To keep the many friends, family members and coworkers apprised of Julie’s situation, we created a blog using CarePages. Necessity nudged us to seek out this option–it allowed us, Julie’s support team, to stay off our cell phones with constant updates and instead to spend more time with Julie. It also created an interactive space where Julie’s supporters left encouraging messages for Julie and her team. My almost daily posts were cathartic for me and gave me a place to channel my emotions. Knowing that I would need to summarize each day’s events encouraged me to view the day from a more objective perspective than I may have had if I had been experiencing the day for myself only. This was a tremendous gift, as it allowed me to uncover pearls of wisdom that may have otherwise been lost to me.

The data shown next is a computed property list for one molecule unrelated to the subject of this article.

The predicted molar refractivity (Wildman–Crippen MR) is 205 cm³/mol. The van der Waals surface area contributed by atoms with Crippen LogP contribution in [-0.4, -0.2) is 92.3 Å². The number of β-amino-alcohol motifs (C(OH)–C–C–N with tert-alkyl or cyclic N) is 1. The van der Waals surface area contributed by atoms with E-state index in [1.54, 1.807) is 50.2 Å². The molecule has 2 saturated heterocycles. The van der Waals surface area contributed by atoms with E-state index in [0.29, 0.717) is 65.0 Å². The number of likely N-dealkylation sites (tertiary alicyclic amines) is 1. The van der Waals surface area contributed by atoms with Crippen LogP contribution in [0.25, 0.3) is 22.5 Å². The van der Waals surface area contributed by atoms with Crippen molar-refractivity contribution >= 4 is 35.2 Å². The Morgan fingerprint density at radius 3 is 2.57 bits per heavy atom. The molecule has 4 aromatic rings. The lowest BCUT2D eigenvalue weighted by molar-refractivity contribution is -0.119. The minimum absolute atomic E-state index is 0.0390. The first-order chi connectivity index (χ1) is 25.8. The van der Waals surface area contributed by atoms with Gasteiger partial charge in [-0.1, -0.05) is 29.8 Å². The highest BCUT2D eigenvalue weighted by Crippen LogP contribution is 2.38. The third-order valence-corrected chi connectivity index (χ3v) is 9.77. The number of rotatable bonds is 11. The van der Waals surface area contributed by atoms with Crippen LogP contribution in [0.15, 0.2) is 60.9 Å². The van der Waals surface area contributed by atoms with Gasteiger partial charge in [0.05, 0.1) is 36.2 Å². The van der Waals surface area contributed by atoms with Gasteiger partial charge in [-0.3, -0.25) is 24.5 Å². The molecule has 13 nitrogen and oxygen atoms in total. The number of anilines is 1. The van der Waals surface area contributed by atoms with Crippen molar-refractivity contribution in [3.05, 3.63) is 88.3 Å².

Julie’s CarePages blog had a photo gallery feature. I was anxious to upload some photos because I thought it would be a great place to capture the many sides of Julie and allow friends to contribute some of their favorite snapshots. Julie’s friend Kristen asked me, “Why don’t you use some of the photos from Julie’s Facebook page?” I had no idea at the time what a Facebook page was, so I needed a little coaching. Julie’s privacy settings didn’t allow me to search her page directly;  Kristen helped me get access since she was already Julie’s Facebook friend.